The New York Times recently published an article digging into how upgrading your smartphone could be robbing you of longer-term financial goals.
Similar advice has popped up over the years regarding other purchases deemed frivolous: avocado toast, Nike sneakers, and, of course, lattes, which longtime money guru Suze Orman equated to “peeing $1 million down the drain.”
On the surface, this is supposed to be helpful advice. Avoid these kinds of purchases and you could invest the money and watch it grow into thousands of dollars over decades for your retirement. At the very least, you could sock this money away for an emergency.
But this advice — let’s call it purchase shaming — misses the reality of many people’s finances and what is really holding them back from achieving financial security. It also perpetuates damaging stereotypes about poverty that allow the major culprits behind people’s money woes — loosely regulated financial institutions, bad policy, and companies that don’t pay workers enough — to escape scrutiny.
“Because systemic change is harder and requires a longer term investment, it’s easier to put the onus on the individual,” Mae Watson Grote, founder and CEO of Change Machine, a nonprofit dedicated to building financial security, told Yahoo Money. “It’s easier to counsel someone to save three months for emergencies.”
The real anchors on people’s finances are those items that have been outpacing wage growth for years: child care, health care, housing, higher education. And now, add to the list basic food items and gas, which are outstripping recent gains in wages. These are bigger budget busters than a latte or sneakers, or even an iPhone, but you can’t easily slash them from your life or find ways to make them cheaper.
Tips on eliminating small indulgences won’t help people who can't afford rent or health insurance.
“To achieve financial security, you need a base level of wages relative to cost of living,” said Rachel Schneider, co-author of the book “U.S. Financial Diaries” that documents how low- and middle-income earners manage their money. “How to manage money you already have, that’s secondary to do you have enough money to live? For a lot of people, that answer is no.”
The bottom 20% — or 1 in 5 American households — have on average $15,140 in income a year, according to the Bureau of Labor Statistics, while the next highest quintile brings in $34,550. They have so little they can’t cover their average annual spending, which is not exactly living large.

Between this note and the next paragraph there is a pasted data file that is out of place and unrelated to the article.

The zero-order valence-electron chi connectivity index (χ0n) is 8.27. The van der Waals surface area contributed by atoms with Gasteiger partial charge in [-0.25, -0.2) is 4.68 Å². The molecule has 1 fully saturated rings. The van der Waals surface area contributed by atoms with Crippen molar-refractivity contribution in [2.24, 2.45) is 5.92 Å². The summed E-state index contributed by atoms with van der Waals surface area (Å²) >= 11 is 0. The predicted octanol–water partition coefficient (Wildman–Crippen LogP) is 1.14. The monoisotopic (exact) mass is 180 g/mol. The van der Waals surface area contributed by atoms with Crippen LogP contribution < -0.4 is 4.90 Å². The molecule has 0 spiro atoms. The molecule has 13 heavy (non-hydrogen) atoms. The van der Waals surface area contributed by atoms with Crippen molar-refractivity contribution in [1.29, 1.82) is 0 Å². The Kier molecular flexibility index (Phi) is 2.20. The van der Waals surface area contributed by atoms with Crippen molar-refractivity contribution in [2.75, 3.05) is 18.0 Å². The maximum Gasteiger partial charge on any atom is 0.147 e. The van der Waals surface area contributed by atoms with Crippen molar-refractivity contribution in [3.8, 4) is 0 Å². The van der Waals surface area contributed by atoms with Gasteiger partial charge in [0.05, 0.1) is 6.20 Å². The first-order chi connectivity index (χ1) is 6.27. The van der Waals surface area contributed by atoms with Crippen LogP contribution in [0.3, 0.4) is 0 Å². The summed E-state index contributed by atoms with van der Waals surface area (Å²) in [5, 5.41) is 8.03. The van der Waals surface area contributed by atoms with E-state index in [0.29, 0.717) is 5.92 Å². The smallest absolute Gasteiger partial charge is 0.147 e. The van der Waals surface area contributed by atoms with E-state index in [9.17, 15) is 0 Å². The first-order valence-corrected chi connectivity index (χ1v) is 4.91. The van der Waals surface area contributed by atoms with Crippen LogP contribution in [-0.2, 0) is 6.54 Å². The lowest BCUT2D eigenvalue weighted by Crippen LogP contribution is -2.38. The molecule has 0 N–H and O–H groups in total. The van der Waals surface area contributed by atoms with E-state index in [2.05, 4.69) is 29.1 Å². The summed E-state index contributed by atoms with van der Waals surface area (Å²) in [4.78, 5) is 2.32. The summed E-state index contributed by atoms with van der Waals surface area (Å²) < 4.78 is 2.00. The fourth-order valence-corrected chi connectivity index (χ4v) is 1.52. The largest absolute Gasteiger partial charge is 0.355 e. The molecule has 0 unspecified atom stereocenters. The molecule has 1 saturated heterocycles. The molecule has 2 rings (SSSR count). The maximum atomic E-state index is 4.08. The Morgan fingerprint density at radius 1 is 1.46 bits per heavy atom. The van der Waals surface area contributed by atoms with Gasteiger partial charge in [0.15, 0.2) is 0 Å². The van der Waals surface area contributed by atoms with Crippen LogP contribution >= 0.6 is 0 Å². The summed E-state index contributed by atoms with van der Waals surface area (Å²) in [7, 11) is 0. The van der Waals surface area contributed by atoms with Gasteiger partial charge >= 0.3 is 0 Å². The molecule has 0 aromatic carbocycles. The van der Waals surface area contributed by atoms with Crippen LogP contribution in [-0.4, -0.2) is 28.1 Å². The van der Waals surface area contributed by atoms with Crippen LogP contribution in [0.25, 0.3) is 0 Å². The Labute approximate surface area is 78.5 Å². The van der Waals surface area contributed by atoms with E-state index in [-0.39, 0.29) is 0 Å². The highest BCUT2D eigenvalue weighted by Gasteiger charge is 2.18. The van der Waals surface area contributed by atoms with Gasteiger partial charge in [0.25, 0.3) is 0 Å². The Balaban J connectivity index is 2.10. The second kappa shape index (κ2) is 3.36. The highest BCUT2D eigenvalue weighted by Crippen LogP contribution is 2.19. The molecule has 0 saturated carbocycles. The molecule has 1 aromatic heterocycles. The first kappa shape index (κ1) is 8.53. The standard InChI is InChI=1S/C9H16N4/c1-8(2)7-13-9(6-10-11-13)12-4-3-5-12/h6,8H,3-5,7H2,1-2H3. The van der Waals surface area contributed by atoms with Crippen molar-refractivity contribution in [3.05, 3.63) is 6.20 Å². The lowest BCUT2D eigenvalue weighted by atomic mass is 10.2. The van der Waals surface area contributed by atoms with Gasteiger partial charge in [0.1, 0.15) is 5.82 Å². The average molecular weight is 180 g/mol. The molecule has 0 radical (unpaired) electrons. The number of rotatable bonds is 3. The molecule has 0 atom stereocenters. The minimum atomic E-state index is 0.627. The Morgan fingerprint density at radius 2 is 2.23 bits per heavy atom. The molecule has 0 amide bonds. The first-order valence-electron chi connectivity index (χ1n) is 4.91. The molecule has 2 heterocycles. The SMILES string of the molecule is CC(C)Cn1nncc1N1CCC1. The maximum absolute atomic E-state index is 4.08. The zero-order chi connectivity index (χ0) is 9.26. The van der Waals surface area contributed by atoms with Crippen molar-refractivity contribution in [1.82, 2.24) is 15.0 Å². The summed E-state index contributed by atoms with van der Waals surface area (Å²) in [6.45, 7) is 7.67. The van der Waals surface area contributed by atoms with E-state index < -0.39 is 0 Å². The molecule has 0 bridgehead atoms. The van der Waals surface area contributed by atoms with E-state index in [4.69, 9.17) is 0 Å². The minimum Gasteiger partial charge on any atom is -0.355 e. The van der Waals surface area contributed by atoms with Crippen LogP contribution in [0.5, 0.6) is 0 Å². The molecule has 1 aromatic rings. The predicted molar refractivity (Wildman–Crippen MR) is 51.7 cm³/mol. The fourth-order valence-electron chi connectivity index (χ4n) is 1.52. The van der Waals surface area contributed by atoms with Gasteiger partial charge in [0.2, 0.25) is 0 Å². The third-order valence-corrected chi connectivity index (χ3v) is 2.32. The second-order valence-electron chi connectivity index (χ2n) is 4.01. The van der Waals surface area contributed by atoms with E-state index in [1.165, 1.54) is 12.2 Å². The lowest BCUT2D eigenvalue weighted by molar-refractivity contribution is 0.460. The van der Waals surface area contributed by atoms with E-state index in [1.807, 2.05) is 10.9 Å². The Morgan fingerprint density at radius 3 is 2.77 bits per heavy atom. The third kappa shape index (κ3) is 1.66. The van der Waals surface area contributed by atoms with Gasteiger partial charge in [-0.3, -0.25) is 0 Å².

And one of those expenses may be a reliable iPhone. Like virtually all people in the country, lower-income folks need to get online — internet access is key for banking, accessing social services and health care apps, communicating with school, and finding job listings. The device is also a phone! So what some personal finance experts call a luxury is actually a necessity.
That aside, focusing on the iPhone misses a larger problem with purchase shaming, which bolsters the idea that lower-income people can’t manage their money. That’s not true, Grote said.
“How our customers are able to make ends meet, the trade-offs they manage, the kinds of sacrifices they make, and how they are able to make dollars stretch are quite profound,” Grote said. “They earn an MBA equivalent dealing with their finances.”
Financial education and advice is packaged for the “middle income in a different era,” said Jonathan Morduch, co-author of “U.S. Financial Diaries.” That advice doesn’t account for lousy trade-offs many Americans have to make before even considering long-term planning.
Pay for the car repair or the heating bill. Go to the doctor or go to work.
“It doesn’t recognize that they may not have good choices,” Morduch said. “They may not have the slack to do the things they understand they should and want to do.”
This advice also doesn’t recognize how the lack of universal health insurance, mandated sick days, a minimum wage that keeps up with inflation, and paid family leave could meaningfully change their fortunes.
Finally the most damaging part of this type of personal finance advice is its subtext: Poorer people are undeserving of life’s little luxuries — that they must wait until they have what’s deemed enough money by the personal finance universe to buy that latte, sneakers, or phone. For many, that could be a lifetime of waiting.
“What are we asking from people? Do we think people can't do things that are enjoyable but cost money?” Schneider said. “We need to allow people space to celebrate the birthday party or when the weather is good, an ice cream cone. It’s part of being human.”